Yoshiro Mori, the president of the organizing committee, acknowledged last month that some were hoping for more cuts, while others will be satisfied with the modest savings.
“It’s like a glass half-filled, or half empty,” he said. “We wanted to save, but there were so many thing that have already been determined.”
Organizers have said it won’t be until the end of the year, or early in 2021, when detailed steps will be announced about how to hold the Olympics in the midst of a pandemic. This will include decisions about attendance by local fans, non-Japanese fans, and rules under which athletes will enter Japan, vaccines, quarantines, and so forth.
Japan has reported about 1,600 deaths from COVID-19 and has had strict entry rules in place for citizens from 159 countries.


Milan, Inter look to bounce back in last-eight derby cup

Milan, Inter look to bounce back in last-eight derby cup
Updated 26 January 2021

Milan, Inter look to bounce back in last-eight derby cup

Milan, Inter look to bounce back in last-eight derby cup
  • Ibrahimovic returned for Milan this month after seven weeks out injured, scoring a brace against Cagliari

MILAN: Milan’s giants will do battle in the Italian Cup quarterfinals on Tuesday after a disappointing weekend of Serie A action for Italy’s top two teams.

League leaders AC Milan were swept away 3-0 by Atalanta at the San Siro on Saturday, at the same time as second-placed Inter Milan could only manage a goalless draw at Udinese which leaves them two points behind their city rivals.

The teams’ star strikers Zlatan Ibrahimovic and Romelu Lukaku, who have each bagged 12 goals this league campaign, both drew a blank at the weekend but will be hoping for more from the second meeting this season between the two teams.

Milan’s veteran forward Ibrahimovic scored a brace the last time they met in a 2-1 league win in October, with Lukaku also netting for Inter.

Ibrahimovic returned for Milan this month after seven weeks out injured, scoring a brace against Cagliari, and is looking for his first Cup goal of the season.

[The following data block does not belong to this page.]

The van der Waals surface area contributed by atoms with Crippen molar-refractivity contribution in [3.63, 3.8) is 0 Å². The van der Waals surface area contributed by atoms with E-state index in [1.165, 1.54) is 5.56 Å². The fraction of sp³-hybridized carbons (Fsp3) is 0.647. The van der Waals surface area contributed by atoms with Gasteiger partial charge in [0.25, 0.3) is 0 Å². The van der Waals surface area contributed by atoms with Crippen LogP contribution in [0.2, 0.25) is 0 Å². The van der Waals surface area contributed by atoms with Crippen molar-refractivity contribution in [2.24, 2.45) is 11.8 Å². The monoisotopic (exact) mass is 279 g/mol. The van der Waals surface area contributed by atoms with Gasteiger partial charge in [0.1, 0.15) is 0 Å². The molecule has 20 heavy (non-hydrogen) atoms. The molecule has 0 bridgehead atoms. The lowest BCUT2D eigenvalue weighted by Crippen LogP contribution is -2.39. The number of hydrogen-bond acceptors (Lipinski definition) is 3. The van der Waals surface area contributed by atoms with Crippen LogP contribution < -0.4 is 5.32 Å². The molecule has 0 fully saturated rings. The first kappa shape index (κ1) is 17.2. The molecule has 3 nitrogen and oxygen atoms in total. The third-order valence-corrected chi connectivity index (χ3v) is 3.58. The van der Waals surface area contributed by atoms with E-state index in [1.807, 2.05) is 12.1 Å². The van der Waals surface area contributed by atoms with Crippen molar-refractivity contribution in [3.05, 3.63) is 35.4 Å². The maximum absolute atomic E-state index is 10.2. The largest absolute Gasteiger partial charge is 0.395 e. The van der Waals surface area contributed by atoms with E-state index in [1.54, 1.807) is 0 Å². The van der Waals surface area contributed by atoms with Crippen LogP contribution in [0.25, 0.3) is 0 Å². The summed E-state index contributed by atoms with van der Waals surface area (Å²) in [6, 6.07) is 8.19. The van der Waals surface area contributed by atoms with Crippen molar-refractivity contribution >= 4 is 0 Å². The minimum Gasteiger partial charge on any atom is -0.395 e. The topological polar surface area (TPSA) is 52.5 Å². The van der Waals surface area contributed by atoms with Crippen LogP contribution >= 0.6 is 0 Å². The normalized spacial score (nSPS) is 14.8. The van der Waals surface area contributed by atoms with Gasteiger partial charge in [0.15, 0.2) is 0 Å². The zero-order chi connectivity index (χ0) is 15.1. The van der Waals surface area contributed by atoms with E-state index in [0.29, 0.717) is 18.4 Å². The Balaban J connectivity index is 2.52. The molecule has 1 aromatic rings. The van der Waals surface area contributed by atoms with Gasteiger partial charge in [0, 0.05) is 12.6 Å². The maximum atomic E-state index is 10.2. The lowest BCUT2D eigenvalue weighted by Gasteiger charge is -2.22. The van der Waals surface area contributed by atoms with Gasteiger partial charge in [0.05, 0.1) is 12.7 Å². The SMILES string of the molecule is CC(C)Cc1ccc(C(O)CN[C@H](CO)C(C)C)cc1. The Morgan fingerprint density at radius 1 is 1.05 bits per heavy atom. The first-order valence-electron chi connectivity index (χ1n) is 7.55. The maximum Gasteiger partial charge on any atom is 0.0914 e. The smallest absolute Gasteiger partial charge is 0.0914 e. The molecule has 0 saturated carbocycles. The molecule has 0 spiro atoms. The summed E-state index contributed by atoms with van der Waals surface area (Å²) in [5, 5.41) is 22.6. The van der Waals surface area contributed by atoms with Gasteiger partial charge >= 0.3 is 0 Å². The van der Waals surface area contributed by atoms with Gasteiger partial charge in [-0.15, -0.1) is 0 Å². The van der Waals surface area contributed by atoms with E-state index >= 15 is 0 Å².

Lukaku headed in an extra-time winner against Fiorentina in the last 16, but the Belgium forward has failed to score in Inter’s last four league games.

Their trophy hopes now lie on domestic success after their early European exit.

“Winning the Scudetto and qualifying for the Champions League would be significant for Inter, but the Italian Cup is a trophy that we respect,” said coach Antonio Conte.

“We won’t be taking it lightly and will try to win, as we always do.”

Inter’s last major trophy was the 2011 Italian Cup, while Milan — who last won the league that same year — have not tasted success in the competition since 2003.

Making it through to the last four by beating such strong opposition on Tuesday would be huge after their limp defeat by Atalanta.

“The Italian Cup derby could bring us to the semifinals but above all it’s an opportunity to immediately turn the page and avoid a difficult emotional crisis,” said Milan coach Stefano Pioli.

Holders Napoli are also looking for a lift Thursday as they take on Serie A newcomers Spezia, who dumped Roma out of the tournament last week.

Gennaro Gattuso’s side lost the Italian Super Cup to Juventus last week and fell 3-1 at Hellas Verona in Serie A on Sunday.

Juventus, winners of four of the last six Italian Cups, take on the only Serie B side remaining, SPAL.

Atalanta — whose only major trophy was the Italian Cup in 1963 — host Lazio, winners in 2019, with the two sides set for a return trip again next weekend in the league.

Winners go through to a two-legged semifinal on February 3 and 10, with the final on May 19.